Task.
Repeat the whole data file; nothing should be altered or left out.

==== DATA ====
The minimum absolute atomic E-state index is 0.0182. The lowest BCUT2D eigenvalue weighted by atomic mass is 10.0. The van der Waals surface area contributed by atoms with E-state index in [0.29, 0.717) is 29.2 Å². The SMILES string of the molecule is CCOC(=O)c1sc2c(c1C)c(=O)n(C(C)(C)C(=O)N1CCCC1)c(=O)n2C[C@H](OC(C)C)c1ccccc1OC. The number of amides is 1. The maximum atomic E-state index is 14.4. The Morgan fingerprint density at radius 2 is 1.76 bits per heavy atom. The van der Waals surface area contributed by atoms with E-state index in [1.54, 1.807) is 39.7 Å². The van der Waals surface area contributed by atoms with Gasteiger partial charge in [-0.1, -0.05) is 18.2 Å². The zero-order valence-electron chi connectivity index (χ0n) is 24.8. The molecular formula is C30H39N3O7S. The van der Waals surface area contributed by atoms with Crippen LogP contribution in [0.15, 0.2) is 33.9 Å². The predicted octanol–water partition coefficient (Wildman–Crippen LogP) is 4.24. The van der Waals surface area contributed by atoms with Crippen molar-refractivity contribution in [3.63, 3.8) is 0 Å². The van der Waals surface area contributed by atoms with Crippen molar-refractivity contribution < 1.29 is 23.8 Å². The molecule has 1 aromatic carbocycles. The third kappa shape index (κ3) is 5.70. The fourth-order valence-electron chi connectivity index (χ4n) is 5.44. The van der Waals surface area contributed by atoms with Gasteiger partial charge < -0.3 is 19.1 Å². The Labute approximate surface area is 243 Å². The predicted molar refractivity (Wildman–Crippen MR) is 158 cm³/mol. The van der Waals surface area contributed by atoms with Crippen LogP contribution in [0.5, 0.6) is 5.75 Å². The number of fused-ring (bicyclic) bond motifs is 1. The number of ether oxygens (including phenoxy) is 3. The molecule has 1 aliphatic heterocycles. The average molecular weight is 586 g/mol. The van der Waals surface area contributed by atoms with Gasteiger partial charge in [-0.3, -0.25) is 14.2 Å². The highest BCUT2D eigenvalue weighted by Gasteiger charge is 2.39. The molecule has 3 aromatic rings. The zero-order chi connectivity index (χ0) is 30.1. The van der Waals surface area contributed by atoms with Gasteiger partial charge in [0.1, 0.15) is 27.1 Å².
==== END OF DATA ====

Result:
The minimum absolute atomic E-state index is 0.0182. The lowest BCUT2D eigenvalue weighted by atomic mass is 10.0. The van der Waals surface area contributed by atoms with E-state index in [0.29, 0.717) is 29.2 Å². The SMILES string of the molecule is CCOC(=O)c1sc2c(c1C)c(=O)n(C(C)(C)C(=O)N1CCCC1)c(=O)n2C[C@H](OC(C)C)c1ccccc1OC. The number of amides is 1. The maximum atomic E-state index is 14.4. The Morgan fingerprint density at radius 2 is 1.76 bits per heavy atom. The van der Waals surface area contributed by atoms with E-state index in [1.54, 1.807) is 39.7 Å². The van der Waals surface area contributed by atoms with Gasteiger partial charge in [-0.1, -0.05) is 18.2 Å². The zero-order valence-electron chi connectivity index (χ0n) is 24.8. The molecular formula is C30H39N3O7S. The van der Waals surface area contributed by atoms with Crippen LogP contribution in [0.15, 0.2) is 33.9 Å². The predicted octanol–water partition coefficient (Wildman–Crippen LogP) is 4.24. The van der Waals surface area contributed by atoms with Crippen molar-refractivity contribution in [3.63, 3.8) is 0 Å². The van der Waals surface area contributed by atoms with Crippen molar-refractivity contribution < 1.29 is 23.8 Å². The molecule has 1 aromatic carbocycles. The third kappa shape index (κ3) is 5.70. The fourth-order valence-electron chi connectivity index (χ4n) is 5.44. The van der Waals surface area contributed by atoms with Gasteiger partial charge < -0.3 is 19.1 Å². The Labute approximate surface area is 243 Å². The predicted molar refractivity (Wildman–Crippen MR) is 158 cm³/mol. The van der Waals surface area contributed by atoms with Crippen LogP contribution in [0.5, 0.6) is 5.75 Å². The number of fused-ring (bicyclic) bond motifs is 1. The number of ether oxygens (including phenoxy) is 3. The molecule has 1 aliphatic heterocycles. The average molecular weight is 586 g/mol. The van der Waals surface area contributed by atoms with Gasteiger partial charge in [-0.3, -0.25) is 14.2 Å². The highest BCUT2D eigenvalue weighted by Gasteiger charge is 2.39. The molecule has 3 aromatic rings. The zero-order chi connectivity index (χ0) is 30.1. The van der Waals surface area contributed by atoms with Gasteiger partial charge in [0.1, 0.15) is 27.1 Å².